"My family arrived at an almost unexplored world," Oyer says. "Their only neighbors for 50 miles in either direction were Seminole Indians. My family witnessed the entire development and evolution of modern Florida."

Oyer hasn't written about Charlie Pierce as the barefoot mailman, since the books focus on his childhood. The first one is the story of his early days on Hypoluxo Island and his friendship with a Seminole boy named Tiger Bowlegs.

"I took the real-life stories of my own family and I couldn't have dreamt up better ones," Oyer says. "Charlie kept a journal from the age of 8 until his death in 1939, plus years of family oral history. And I backstopped that with my own research."

By going it alone, without the help of a traditional publisher, Oyer had no support with promotion or distribution. But he doesn't lack energy — by the time he approached Palm Beach County with "The Last Egret," he already had sponsors lined up.

That includes the Arthur Marshall Foundation and the Historical Society of the Palm Beaches, which will sponsor field trips for the fourth-graders to the Everglades and the Johnson Museum, respectively.

Then there's Wachovia/Wells Fargo, which donated the entire $87,000 publishing cost to give the book to 14,000 fourth-graders.

A cautionary environmental tale in which Charlie gets involved with the plume hunters who decimated Florida's bird population in the late 19th century, "The Last Egret" obviously has wide appeal.

Liz Perlman, Palm Beach County schools district director for elementary curriculum, says she's "happy anytime someone wants to donate books," adding she'd be "thrilled" if other corporate donors stepped up for every grade level.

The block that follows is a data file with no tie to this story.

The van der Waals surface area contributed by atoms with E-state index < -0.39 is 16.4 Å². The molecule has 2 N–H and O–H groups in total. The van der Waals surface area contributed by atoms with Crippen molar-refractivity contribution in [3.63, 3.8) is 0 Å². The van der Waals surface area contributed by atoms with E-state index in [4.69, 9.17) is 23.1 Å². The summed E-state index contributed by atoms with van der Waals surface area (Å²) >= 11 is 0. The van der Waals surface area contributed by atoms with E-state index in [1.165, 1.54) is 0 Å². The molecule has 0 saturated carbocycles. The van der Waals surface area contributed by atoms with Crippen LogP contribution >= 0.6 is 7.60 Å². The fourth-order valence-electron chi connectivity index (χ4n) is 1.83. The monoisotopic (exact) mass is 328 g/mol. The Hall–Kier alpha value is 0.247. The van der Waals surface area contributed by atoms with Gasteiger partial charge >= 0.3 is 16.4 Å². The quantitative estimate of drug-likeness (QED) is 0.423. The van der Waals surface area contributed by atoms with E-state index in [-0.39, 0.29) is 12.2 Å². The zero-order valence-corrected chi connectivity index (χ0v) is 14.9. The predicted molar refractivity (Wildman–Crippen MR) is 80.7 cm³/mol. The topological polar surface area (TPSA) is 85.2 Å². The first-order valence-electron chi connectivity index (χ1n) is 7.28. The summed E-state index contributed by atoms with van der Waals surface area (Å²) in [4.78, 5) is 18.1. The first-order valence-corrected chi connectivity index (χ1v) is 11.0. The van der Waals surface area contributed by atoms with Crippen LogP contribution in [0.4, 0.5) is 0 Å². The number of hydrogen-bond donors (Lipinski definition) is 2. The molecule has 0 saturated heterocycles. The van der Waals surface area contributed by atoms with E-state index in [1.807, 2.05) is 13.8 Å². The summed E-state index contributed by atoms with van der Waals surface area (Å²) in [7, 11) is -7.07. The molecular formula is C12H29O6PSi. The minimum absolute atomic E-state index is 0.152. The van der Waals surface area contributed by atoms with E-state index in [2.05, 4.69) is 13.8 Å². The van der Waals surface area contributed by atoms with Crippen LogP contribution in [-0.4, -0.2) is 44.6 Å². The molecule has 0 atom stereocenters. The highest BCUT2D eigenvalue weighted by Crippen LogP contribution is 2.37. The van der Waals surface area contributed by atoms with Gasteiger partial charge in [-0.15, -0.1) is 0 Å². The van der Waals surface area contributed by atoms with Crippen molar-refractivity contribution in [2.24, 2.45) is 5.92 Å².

But that wasn't enough. "The Last Egret" still had to go through a thorough review by the school system's literacy team to make sure the book was up to standards and appropriate for lesson development.

"It's very well-written," Perlman says, "and the timing was great. We study Florida in fourth grade, and this is the year of the Everglades. To use this book to talk about Florida history and ecology is awesome."

No matter how much Oyer is committed to self-publishing, he knows the importance of professional editorial quality control. He turned to Middle River Press, a boutique "custom publishing" company in Fort Lauderdale to produce his books.

"Middle River Press had a very good editor who helped me greatly with the tone and building characters," Oyer says. "You have to understand what they are good at: layout, graphic design, editing. They did a wonderful job."

Judy Borich, a former newspaper photographer who started Middle River Press six years ago with husband Bruce, also a photographer, says Oyer is the epitome of "the successful custom author."

"His books are successful not only because they are great books, but because he's out there letting people know about them," Borich says.

Borich won't go so far as to predict self-publishing as the future of the book industry, but she's sure it will be "a part of it."

Increasingly, established writers are self-publishing. Literary novelist John Edgar Wideman self-published his latest book, "Briefs," in March. Edgar-winning crime novelist Jonathan King hired Middle River Press for his latest mystery, "Styx."

"Custom publishing is really taking off," Borich says. "I like to think it's getting bigger and bigger. A lot of self-publishing makes it too easy. Just upload your book, with no editing, no proofreading. If you want a quality professional book you'll look for someone like Middle River Press."

Meanwhile, Oyer continues to gain traction with his books. Zac and Judd Cherry, brothers who grew up in Palm Beach, are working to put together financing and turn "American Jungle" into a movie. Judd Cherry is a Hollywood screenwriter whose credits include "Night at the Museum."

"I hope it works out, but I'm not holding my breath," Oyer says. "It would make a terrific movie. A lot of stories get optioned, though. But it's the right group. They're from here, they have the showbiz credits."